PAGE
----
A McDonald's restaurant has controversially opened just 100 yards from the Vatican State in Rome, in a move criticised by cardinals and bishops.
The chain of the fast food giant opened on Friday (30 December) on the ground floor of a Vatican-owned building yards from St Peters Square, the Catholic Press Agency reported.
The opening was a low-key affair, after senior clerics and Catholics groups criticised the planned presence of a restaurant synonymous with commercialism and convenience culture in property owned by the Catholic Church.
McDonald's made no announcement, and the opening wasn't noted in the official Vatican newspaper, L'Osservatore Romano. Only a new golden arches symbol on the McDonald's Italia website betrays its existence.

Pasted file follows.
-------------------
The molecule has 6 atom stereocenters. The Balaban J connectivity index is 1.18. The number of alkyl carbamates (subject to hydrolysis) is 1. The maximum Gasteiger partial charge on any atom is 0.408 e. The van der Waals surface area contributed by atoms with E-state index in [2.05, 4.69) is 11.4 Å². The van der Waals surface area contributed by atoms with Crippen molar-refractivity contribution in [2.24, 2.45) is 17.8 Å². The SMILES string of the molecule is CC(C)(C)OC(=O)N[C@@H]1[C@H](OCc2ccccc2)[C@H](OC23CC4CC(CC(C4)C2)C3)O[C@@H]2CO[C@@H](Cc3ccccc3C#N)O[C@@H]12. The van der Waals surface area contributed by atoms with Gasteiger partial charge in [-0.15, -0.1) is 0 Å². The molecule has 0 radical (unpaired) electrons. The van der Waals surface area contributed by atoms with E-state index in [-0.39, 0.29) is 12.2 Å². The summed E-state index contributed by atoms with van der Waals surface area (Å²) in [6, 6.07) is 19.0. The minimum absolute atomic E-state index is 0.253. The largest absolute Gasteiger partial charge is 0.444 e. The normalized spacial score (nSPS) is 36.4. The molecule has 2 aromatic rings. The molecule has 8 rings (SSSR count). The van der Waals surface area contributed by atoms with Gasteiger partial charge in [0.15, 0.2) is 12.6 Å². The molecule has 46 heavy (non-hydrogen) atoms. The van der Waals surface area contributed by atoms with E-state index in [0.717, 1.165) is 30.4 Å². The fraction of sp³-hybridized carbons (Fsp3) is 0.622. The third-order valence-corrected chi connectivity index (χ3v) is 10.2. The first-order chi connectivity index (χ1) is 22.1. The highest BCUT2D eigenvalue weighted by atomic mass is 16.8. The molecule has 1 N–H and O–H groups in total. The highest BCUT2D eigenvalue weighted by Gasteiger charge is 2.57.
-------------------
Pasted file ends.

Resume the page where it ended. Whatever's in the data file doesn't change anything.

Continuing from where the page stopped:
According to La Repubblica, McDonald's will pay the Administration of the Patrimony of the Apostolic See, which supervises Vatican property, more than €28,000 (£24,000; $30,000) a month for renting the space. Upper floors of the building are also reportedly used as office space by several cardinals.
Cardinal Elio Sgreccia, president emeritus of the Pontifical Academy for Life, branded the decision to rent Vatican property to the fast food chain "aberrant" and a "perversion".
Sgreccia told the newspaper that that no price is high enough to justify the "disgrace" of selling "unhealthy" food "that I would never eat" in such a place.
"I repeat, selling mega-sandwiches in Borgo Pio is a disgrace," he said. The rent money could better be used to help "the area's needy ... and suffering, as the Holy Father teaches," he said